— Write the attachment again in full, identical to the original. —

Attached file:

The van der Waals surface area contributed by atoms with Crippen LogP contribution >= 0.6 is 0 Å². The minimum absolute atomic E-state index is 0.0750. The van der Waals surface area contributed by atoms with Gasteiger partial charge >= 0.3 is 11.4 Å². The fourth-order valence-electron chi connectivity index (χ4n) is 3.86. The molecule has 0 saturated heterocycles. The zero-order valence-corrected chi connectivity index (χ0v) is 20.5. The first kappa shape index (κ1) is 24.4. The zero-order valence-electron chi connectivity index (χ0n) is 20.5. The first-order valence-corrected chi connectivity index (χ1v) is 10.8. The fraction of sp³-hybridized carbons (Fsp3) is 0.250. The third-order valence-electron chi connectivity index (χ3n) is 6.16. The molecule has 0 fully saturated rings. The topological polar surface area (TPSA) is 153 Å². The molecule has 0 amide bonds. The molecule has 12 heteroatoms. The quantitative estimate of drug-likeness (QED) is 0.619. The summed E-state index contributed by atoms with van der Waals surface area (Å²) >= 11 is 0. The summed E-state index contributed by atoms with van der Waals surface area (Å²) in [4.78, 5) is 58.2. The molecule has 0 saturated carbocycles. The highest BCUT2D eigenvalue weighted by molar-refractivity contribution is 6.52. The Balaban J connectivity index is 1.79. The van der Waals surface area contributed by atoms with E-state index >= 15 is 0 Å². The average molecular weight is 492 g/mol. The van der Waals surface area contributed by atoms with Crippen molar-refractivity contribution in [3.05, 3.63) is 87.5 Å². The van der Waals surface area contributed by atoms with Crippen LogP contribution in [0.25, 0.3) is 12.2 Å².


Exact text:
The van der Waals surface area contributed by atoms with Crippen LogP contribution >= 0.6 is 0 Å². The minimum absolute atomic E-state index is 0.0750. The van der Waals surface area contributed by atoms with Gasteiger partial charge >= 0.3 is 11.4 Å². The fourth-order valence-electron chi connectivity index (χ4n) is 3.86. The molecule has 0 saturated heterocycles. The zero-order valence-corrected chi connectivity index (χ0v) is 20.5. The first kappa shape index (κ1) is 24.4. The zero-order valence-electron chi connectivity index (χ0n) is 20.5. The first-order valence-corrected chi connectivity index (χ1v) is 10.8. The fraction of sp³-hybridized carbons (Fsp3) is 0.250. The third-order valence-electron chi connectivity index (χ3n) is 6.16. The molecule has 0 fully saturated rings. The topological polar surface area (TPSA) is 153 Å². The molecule has 0 amide bonds. The molecule has 12 heteroatoms. The quantitative estimate of drug-likeness (QED) is 0.619. The summed E-state index contributed by atoms with van der Waals surface area (Å²) >= 11 is 0. The summed E-state index contributed by atoms with van der Waals surface area (Å²) in [4.78, 5) is 58.2. The molecule has 0 saturated carbocycles. The highest BCUT2D eigenvalue weighted by molar-refractivity contribution is 6.52. The Balaban J connectivity index is 1.79. The van der Waals surface area contributed by atoms with E-state index >= 15 is 0 Å². The average molecular weight is 492 g/mol. The van der Waals surface area contributed by atoms with Crippen molar-refractivity contribution in [3.05, 3.63) is 87.5 Å². The van der Waals surface area contributed by atoms with Crippen LogP contribution in [0.25, 0.3) is 12.2 Å².